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Think Out Loud

Same-Sex Couples & Immigration

Pete Springer/OPB

About ten percent of those who become legal permanent residents of the U.S. each year are sponsored by their husbands or wives. One half of the couple is an American citizen and that person petitions the government to let the other person live permanently in the U.S. or, in some cases, become a citizen themselves. It can be a lengthy and complex process. For same-sex couples, it’s even more complicated.

While same-sex marriage is legal in six states, the federal government doesn’t recognize those unions. That means that an American citizen can’t sponsor his or her same-sex spouse to become a permanent resident. Couples deal with this in different ways — by applying for other kinds of visas, getting sponsorship through an employer or by leaving the U.S. to live in a country where same-sex marriage is legal.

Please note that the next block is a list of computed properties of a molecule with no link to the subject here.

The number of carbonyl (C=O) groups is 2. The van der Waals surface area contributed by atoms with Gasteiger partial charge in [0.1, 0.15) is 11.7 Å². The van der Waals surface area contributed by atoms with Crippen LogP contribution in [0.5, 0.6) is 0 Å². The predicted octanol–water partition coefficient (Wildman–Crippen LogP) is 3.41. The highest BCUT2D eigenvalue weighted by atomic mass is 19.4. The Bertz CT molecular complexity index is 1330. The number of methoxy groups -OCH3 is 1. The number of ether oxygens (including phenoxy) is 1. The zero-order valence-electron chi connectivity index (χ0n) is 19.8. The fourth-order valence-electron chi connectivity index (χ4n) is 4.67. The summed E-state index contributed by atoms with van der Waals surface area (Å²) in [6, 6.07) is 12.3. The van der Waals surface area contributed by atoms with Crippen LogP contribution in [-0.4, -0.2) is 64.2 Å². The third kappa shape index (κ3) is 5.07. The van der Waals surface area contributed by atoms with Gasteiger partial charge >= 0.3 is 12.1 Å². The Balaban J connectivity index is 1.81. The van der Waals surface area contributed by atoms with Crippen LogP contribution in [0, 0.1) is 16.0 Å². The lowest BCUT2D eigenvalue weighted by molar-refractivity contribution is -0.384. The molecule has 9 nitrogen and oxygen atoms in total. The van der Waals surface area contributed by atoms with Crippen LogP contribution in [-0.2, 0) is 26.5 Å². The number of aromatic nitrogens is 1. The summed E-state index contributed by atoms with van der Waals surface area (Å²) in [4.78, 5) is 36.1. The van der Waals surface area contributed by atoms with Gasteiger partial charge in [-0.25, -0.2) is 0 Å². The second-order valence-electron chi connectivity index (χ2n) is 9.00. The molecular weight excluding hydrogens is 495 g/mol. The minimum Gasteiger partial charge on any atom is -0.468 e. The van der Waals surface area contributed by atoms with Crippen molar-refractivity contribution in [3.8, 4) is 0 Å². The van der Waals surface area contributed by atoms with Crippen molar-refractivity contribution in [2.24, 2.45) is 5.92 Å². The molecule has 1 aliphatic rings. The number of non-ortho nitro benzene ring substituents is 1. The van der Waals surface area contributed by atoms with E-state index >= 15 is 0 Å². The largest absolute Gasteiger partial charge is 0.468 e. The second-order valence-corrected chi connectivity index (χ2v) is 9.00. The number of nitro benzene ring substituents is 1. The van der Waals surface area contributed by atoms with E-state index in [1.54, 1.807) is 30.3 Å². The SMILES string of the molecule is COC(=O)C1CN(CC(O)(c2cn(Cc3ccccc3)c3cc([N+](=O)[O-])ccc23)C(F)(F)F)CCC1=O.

Most are watching and waiting to see what will happen with the Defense of Marriage Act, which has been challenged by same-sex couples in which one partner wants to sponsor the other as their spouse.

Has this issue touched your life? How has it affected you? What choices have you had to make because your partner was born in a different country?

immigration lgbt marriage politics

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